So today I want to help you set realistic postpartum fitness goals using the exact methods I’ve learned in my studies as well as what I know from being a 2-time c-section mama.
Let’s start with the three most important things you need to have on this journey:
You must have appreciation for your body and what it is capable of. You made a human! Plus, lets not forget the juggling act of “mom” and all of the amazing things you do every day to keep your baby healthy and happy. Without appreciation for yourself, how can you feel worthy of spending time or money on your own health? This is seriously important.
There is no such thing as a mom without some degree of flexibility. Life happens, milk spills, crying happens. Don’t be hard on yourself when things go wrong. Your stress will be reduced if you are able to “go with the flow”. Less stress is always healthier.
This is your belief in yourself. Believing that you can in fact do something is obviously a major factor in weight loss and fitness. If you don’t feel that you have a lot of “I can” in you, start with small, easy tasks or goals and work your way up. Just believe in yourself.
Now let’s look at setting realistic fitness goals from a fitness professional’s perspective.
I have been studying for the NASM personal trainer certification, and they have formulated a very specific way to set goals with clients. (Update, I’ve been a personal trainer for a year now!) I’d like to share this with you because I think it can be very effective in the way of fitness. It’s known as SMART, and it breaks down as follows:
This pertains to setting a goal that says, “I want to lose 30 lbs by the time my baby is 1 year old,” as opposed to, “I want to lose some weight.” Setting a specific overall goal helps us create a plan to get there. For me, after having two babies that ended in c-sections and later, back injuries, I needed to focus on strengthening my core. That’s why I created Restore The Core, a home workout program designed to be done before jumping back into regular exercise after a long break. Completing this 4-week program could be a great specific goal to start with!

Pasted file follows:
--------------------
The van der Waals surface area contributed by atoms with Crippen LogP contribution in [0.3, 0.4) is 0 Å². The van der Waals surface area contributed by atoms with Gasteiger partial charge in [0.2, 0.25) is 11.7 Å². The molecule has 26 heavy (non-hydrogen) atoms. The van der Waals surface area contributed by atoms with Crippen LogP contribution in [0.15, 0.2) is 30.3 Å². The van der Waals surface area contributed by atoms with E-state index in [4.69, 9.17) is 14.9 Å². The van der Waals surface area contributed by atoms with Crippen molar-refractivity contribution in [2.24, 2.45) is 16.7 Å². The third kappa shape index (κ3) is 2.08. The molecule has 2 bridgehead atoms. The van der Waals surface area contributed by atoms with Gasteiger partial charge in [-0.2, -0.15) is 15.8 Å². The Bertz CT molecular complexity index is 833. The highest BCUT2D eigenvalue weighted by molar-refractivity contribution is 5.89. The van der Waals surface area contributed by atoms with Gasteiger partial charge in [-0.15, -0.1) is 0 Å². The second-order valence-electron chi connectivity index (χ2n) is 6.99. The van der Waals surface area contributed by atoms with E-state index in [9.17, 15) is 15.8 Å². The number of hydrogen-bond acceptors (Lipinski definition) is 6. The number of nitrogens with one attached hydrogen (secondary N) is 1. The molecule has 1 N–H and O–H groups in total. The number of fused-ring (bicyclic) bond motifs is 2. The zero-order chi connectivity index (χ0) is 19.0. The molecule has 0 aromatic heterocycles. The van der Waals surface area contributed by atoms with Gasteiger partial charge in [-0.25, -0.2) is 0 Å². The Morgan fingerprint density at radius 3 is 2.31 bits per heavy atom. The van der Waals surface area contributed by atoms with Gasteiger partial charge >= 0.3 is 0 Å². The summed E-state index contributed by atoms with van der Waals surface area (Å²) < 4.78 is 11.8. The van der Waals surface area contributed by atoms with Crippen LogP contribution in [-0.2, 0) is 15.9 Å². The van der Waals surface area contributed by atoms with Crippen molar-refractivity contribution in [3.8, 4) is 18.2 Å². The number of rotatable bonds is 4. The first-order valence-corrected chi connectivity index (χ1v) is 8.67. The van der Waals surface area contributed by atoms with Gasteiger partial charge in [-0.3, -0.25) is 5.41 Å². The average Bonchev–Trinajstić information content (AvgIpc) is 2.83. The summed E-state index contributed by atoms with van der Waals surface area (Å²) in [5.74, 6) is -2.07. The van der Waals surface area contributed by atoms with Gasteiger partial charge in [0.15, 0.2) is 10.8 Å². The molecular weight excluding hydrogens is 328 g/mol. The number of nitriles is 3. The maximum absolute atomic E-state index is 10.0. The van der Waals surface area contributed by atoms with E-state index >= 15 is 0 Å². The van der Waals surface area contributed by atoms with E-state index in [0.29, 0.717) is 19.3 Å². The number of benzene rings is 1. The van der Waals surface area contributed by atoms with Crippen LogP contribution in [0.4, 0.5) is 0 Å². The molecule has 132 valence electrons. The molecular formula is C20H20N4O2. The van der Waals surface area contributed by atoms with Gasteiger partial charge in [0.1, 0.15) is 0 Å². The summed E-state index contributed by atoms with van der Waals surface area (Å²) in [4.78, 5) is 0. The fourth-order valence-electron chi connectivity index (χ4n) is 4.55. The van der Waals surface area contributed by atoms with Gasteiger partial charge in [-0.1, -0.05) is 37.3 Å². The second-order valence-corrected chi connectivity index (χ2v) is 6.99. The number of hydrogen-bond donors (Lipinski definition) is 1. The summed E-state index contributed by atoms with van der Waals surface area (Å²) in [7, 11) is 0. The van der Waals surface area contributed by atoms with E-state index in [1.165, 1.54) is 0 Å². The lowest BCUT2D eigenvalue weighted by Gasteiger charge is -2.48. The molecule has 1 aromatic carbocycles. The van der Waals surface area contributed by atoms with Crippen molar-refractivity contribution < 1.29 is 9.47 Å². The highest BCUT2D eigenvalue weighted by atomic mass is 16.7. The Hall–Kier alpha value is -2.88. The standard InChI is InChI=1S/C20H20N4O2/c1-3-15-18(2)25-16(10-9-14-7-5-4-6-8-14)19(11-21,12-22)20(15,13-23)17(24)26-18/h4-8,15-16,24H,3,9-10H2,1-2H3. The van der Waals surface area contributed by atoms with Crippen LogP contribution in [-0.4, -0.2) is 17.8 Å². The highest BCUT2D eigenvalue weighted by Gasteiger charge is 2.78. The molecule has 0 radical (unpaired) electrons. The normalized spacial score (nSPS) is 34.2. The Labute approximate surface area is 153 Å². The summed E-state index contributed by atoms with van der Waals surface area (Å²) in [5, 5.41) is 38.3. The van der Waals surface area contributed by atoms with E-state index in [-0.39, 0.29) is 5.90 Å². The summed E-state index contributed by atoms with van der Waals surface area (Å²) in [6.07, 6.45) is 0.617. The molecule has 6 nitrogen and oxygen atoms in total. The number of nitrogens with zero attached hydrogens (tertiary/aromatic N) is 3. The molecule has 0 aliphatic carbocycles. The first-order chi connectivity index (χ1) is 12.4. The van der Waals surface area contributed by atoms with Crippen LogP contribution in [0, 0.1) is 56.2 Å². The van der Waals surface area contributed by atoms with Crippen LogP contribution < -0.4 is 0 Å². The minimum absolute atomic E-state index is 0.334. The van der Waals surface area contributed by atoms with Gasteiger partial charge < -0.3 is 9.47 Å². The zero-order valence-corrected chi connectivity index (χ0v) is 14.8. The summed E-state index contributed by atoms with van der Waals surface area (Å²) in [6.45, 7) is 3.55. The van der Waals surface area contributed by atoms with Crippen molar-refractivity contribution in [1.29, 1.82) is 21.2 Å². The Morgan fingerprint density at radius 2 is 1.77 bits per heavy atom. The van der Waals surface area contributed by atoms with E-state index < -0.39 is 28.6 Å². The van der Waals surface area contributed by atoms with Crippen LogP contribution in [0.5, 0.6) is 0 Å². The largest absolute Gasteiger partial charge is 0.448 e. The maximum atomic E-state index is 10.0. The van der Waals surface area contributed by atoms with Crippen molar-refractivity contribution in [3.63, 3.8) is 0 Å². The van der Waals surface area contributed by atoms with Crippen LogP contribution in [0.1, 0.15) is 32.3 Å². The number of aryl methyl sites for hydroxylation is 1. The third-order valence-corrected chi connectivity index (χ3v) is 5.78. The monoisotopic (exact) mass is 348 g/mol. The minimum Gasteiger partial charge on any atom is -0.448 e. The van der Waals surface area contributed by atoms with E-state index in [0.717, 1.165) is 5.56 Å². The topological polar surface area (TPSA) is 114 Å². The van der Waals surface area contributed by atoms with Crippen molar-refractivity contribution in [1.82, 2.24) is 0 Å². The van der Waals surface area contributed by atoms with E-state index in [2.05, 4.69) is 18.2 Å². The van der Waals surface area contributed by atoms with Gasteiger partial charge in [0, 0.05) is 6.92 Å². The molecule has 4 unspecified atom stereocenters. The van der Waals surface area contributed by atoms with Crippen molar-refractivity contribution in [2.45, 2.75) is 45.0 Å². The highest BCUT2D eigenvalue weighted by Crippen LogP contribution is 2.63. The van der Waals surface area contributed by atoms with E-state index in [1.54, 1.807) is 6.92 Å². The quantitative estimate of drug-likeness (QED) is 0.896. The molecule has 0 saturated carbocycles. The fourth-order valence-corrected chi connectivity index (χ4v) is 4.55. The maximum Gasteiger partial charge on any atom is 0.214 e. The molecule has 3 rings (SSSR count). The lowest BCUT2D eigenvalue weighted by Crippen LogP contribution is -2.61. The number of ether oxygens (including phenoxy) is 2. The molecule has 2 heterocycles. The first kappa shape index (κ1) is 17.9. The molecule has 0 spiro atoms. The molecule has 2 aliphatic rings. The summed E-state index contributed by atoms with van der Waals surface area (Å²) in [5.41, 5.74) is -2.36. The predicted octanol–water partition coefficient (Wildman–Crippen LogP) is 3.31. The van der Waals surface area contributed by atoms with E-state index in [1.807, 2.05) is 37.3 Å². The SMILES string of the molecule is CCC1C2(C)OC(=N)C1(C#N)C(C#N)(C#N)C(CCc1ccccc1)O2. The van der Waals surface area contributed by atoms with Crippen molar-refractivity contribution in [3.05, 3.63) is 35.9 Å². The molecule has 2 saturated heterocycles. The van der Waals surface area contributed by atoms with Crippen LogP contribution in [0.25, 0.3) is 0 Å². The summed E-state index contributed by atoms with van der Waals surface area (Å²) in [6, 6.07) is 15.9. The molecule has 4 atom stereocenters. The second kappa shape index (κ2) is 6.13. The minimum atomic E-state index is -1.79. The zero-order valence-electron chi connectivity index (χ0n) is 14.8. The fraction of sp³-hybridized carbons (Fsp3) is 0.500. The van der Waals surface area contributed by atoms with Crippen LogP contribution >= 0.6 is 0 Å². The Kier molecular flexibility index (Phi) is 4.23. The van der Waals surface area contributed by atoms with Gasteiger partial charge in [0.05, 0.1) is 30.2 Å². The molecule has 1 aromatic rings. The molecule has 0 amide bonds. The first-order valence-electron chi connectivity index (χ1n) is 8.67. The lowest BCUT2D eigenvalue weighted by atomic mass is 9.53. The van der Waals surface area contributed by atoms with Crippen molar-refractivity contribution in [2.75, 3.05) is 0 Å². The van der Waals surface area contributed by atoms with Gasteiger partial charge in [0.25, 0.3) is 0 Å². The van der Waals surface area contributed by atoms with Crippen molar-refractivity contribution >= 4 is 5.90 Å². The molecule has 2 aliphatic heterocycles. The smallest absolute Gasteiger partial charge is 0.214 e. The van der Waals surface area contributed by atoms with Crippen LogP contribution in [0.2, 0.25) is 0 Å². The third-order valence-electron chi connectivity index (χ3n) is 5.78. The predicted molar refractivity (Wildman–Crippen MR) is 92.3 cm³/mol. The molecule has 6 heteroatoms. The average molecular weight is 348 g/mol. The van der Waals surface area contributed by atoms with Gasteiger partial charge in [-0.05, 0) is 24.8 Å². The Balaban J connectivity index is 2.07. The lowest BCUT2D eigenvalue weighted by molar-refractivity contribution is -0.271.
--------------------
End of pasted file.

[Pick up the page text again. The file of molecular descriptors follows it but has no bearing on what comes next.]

This means that you are keeping track of your starting point. Whether you are using your weight in numbers as a goal or keeping track of inches lost, you must be able to measure your goals somehow so that you may be rewarded with progress.
Can you actually achieve your goal at some point in the future? Can it be achieved in the timeline that you have set for yourself? Let’s say your goal is to lose 60 lbs in three months. Well, for starters, it’s not generally healthy. And secondly, you may not even have 60 lbs to lose. The point is that you goal has to be something you can actually really reach.
This has to do with setting goals that aren’t extreme. It’s not realistic to expect yourself to be running a marathon two months after having a baby. It might be humanly possible, but only if you’re an established runner or extremely committed. Setting a goal like, “I want to run a marathon by the time my baby is one,” would be more realistic. (Ahem, this is important! This whole post is about setting realistic fitness goals, so make sure this is a top consideration.)
There needs to be some sort of accountability in goal setting. Your specific goal must include a time frame. If you don’t put any pressure on yourself to get something done, it probably never will. Here is where your 9 month or 1 year goals come in.
I truly hope that this information helps you set realistic fitness goals, especially if you’ve recently had a baby.
So, what realistic fitness goals do you have for yourself? I’d love to know, so tell me below!
Want to know how to jump into a new group fitness class? Here’s how I did it after having my daughter.